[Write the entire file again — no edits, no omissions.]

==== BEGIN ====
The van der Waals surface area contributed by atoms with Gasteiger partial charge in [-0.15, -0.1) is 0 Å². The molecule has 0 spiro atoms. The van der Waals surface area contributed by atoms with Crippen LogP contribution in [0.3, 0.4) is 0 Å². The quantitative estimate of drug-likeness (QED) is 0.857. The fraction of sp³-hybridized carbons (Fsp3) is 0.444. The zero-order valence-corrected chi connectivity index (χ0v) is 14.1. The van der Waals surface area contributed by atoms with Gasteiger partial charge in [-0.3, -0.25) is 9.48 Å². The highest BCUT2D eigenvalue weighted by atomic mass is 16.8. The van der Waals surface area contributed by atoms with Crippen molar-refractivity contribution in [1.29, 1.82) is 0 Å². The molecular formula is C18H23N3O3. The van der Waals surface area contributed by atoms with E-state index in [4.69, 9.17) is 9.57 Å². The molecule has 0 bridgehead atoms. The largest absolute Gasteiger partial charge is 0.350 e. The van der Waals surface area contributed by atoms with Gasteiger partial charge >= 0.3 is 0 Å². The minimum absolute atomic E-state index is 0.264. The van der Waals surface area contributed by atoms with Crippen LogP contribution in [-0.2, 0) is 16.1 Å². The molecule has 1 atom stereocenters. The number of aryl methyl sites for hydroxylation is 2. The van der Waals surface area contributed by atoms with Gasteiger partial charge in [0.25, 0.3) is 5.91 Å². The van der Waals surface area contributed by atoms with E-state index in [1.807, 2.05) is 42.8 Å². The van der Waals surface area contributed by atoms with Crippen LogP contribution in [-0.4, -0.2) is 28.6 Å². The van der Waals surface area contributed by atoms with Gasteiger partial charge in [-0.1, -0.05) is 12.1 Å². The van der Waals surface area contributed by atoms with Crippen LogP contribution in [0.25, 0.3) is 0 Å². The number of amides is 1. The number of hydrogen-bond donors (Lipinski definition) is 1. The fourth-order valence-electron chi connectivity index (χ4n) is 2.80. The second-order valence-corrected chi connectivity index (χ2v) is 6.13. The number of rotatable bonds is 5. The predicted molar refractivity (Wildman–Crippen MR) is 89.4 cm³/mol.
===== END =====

The van der Waals surface area contributed by atoms with Gasteiger partial charge in [-0.15, -0.1) is 0 Å². The molecule has 0 spiro atoms. The van der Waals surface area contributed by atoms with Crippen LogP contribution in [0.3, 0.4) is 0 Å². The quantitative estimate of drug-likeness (QED) is 0.857. The fraction of sp³-hybridized carbons (Fsp3) is 0.444. The zero-order valence-corrected chi connectivity index (χ0v) is 14.1. The van der Waals surface area contributed by atoms with Gasteiger partial charge in [-0.3, -0.25) is 9.48 Å². The highest BCUT2D eigenvalue weighted by atomic mass is 16.8. The van der Waals surface area contributed by atoms with Crippen molar-refractivity contribution in [1.29, 1.82) is 0 Å². The molecular formula is C18H23N3O3. The van der Waals surface area contributed by atoms with E-state index in [4.69, 9.17) is 9.57 Å². The molecule has 0 bridgehead atoms. The largest absolute Gasteiger partial charge is 0.350 e. The van der Waals surface area contributed by atoms with Gasteiger partial charge >= 0.3 is 0 Å². The minimum absolute atomic E-state index is 0.264. The van der Waals surface area contributed by atoms with Crippen LogP contribution in [-0.2, 0) is 16.1 Å². The molecule has 1 atom stereocenters. The number of aryl methyl sites for hydroxylation is 2. The van der Waals surface area contributed by atoms with Gasteiger partial charge in [0.25, 0.3) is 5.91 Å². The van der Waals surface area contributed by atoms with E-state index in [1.807, 2.05) is 42.8 Å². The van der Waals surface area contributed by atoms with Crippen LogP contribution in [-0.4, -0.2) is 28.6 Å². The van der Waals surface area contributed by atoms with Gasteiger partial charge in [-0.1, -0.05) is 12.1 Å². The van der Waals surface area contributed by atoms with Crippen LogP contribution in [0.25, 0.3) is 0 Å². The number of amides is 1. The number of hydrogen-bond donors (Lipinski definition) is 1. The fourth-order valence-electron chi connectivity index (χ4n) is 2.80. The second-order valence-corrected chi connectivity index (χ2v) is 6.13. The number of rotatable bonds is 5. The predicted molar refractivity (Wildman–Crippen MR) is 89.4 cm³/mol.